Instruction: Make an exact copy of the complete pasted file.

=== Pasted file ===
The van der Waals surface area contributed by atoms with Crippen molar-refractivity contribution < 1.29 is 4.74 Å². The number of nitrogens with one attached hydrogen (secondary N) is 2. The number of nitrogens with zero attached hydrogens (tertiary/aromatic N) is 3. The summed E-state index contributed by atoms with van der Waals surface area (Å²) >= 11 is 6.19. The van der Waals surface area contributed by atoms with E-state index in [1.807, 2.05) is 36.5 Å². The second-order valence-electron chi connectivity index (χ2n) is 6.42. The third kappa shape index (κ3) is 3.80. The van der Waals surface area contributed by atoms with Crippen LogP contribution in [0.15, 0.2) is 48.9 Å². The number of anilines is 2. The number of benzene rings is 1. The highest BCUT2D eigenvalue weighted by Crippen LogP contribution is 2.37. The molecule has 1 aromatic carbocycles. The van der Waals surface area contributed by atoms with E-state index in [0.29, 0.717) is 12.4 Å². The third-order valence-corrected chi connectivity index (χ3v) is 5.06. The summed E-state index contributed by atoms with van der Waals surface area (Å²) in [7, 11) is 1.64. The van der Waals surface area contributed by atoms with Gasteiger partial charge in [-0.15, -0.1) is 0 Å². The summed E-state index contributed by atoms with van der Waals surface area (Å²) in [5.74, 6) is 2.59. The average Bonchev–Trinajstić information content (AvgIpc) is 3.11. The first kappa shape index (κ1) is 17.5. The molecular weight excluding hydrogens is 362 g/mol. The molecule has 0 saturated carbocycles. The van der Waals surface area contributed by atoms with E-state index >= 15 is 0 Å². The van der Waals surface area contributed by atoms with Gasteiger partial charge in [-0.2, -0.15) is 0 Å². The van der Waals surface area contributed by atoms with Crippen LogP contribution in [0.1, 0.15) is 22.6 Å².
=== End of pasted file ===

The van der Waals surface area contributed by atoms with Crippen molar-refractivity contribution < 1.29 is 4.74 Å². The number of nitrogens with one attached hydrogen (secondary N) is 2. The number of nitrogens with zero attached hydrogens (tertiary/aromatic N) is 3. The summed E-state index contributed by atoms with van der Waals surface area (Å²) >= 11 is 6.19. The van der Waals surface area contributed by atoms with E-state index in [1.807, 2.05) is 36.5 Å². The second-order valence-electron chi connectivity index (χ2n) is 6.42. The third kappa shape index (κ3) is 3.80. The van der Waals surface area contributed by atoms with Crippen LogP contribution in [0.15, 0.2) is 48.9 Å². The number of anilines is 2. The number of benzene rings is 1. The highest BCUT2D eigenvalue weighted by Crippen LogP contribution is 2.37. The molecule has 1 aromatic carbocycles. The van der Waals surface area contributed by atoms with E-state index in [0.29, 0.717) is 12.4 Å². The third-order valence-corrected chi connectivity index (χ3v) is 5.06. The summed E-state index contributed by atoms with van der Waals surface area (Å²) in [7, 11) is 1.64. The van der Waals surface area contributed by atoms with Gasteiger partial charge in [-0.15, -0.1) is 0 Å². The summed E-state index contributed by atoms with van der Waals surface area (Å²) in [5.74, 6) is 2.59. The average Bonchev–Trinajstić information content (AvgIpc) is 3.11. The first kappa shape index (κ1) is 17.5. The molecular weight excluding hydrogens is 362 g/mol. The molecule has 0 saturated carbocycles. The van der Waals surface area contributed by atoms with E-state index >= 15 is 0 Å². The van der Waals surface area contributed by atoms with Gasteiger partial charge in [-0.2, -0.15) is 0 Å². The van der Waals surface area contributed by atoms with Crippen LogP contribution in [0.1, 0.15) is 22.6 Å².